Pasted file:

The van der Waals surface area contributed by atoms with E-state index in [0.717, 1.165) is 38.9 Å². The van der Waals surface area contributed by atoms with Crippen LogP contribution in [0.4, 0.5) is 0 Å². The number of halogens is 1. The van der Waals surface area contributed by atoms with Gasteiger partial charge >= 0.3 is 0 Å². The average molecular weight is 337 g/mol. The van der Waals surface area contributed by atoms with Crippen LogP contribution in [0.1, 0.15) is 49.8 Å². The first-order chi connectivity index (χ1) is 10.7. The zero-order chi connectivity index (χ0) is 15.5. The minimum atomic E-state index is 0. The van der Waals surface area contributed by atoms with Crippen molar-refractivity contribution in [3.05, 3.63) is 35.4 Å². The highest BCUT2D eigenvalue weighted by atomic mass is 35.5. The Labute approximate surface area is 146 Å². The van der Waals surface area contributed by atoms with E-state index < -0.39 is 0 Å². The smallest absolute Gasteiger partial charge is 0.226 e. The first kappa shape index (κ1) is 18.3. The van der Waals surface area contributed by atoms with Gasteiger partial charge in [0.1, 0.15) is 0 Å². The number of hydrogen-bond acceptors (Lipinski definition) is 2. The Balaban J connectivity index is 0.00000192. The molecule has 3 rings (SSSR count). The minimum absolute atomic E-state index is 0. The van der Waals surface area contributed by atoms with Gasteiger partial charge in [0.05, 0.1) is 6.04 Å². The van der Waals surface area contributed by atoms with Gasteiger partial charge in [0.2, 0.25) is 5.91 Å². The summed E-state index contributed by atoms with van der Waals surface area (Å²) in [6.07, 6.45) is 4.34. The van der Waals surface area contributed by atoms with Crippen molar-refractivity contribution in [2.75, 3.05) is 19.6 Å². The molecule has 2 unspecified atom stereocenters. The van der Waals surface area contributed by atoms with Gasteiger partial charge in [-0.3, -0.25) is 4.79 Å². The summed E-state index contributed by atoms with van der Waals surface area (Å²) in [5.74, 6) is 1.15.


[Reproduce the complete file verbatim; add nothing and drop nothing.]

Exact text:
The van der Waals surface area contributed by atoms with E-state index in [0.717, 1.165) is 38.9 Å². The van der Waals surface area contributed by atoms with Crippen LogP contribution in [0.4, 0.5) is 0 Å². The number of halogens is 1. The van der Waals surface area contributed by atoms with Gasteiger partial charge >= 0.3 is 0 Å². The average molecular weight is 337 g/mol. The van der Waals surface area contributed by atoms with Crippen LogP contribution in [0.1, 0.15) is 49.8 Å². The first-order chi connectivity index (χ1) is 10.7. The zero-order chi connectivity index (χ0) is 15.5. The minimum atomic E-state index is 0. The van der Waals surface area contributed by atoms with Crippen molar-refractivity contribution in [3.05, 3.63) is 35.4 Å². The highest BCUT2D eigenvalue weighted by atomic mass is 35.5. The Labute approximate surface area is 146 Å². The van der Waals surface area contributed by atoms with E-state index < -0.39 is 0 Å². The smallest absolute Gasteiger partial charge is 0.226 e. The first kappa shape index (κ1) is 18.3. The van der Waals surface area contributed by atoms with Gasteiger partial charge in [0.1, 0.15) is 0 Å². The number of hydrogen-bond acceptors (Lipinski definition) is 2. The Balaban J connectivity index is 0.00000192. The molecule has 3 rings (SSSR count). The minimum absolute atomic E-state index is 0. The van der Waals surface area contributed by atoms with Gasteiger partial charge in [0.05, 0.1) is 6.04 Å². The van der Waals surface area contributed by atoms with Gasteiger partial charge in [0.2, 0.25) is 5.91 Å². The summed E-state index contributed by atoms with van der Waals surface area (Å²) in [6.07, 6.45) is 4.34. The van der Waals surface area contributed by atoms with Crippen molar-refractivity contribution in [2.75, 3.05) is 19.6 Å². The molecule has 2 unspecified atom stereocenters. The van der Waals surface area contributed by atoms with Gasteiger partial charge in [-0.3, -0.25) is 4.79 Å². The summed E-state index contributed by atoms with van der Waals surface area (Å²) in [5.74, 6) is 1.15.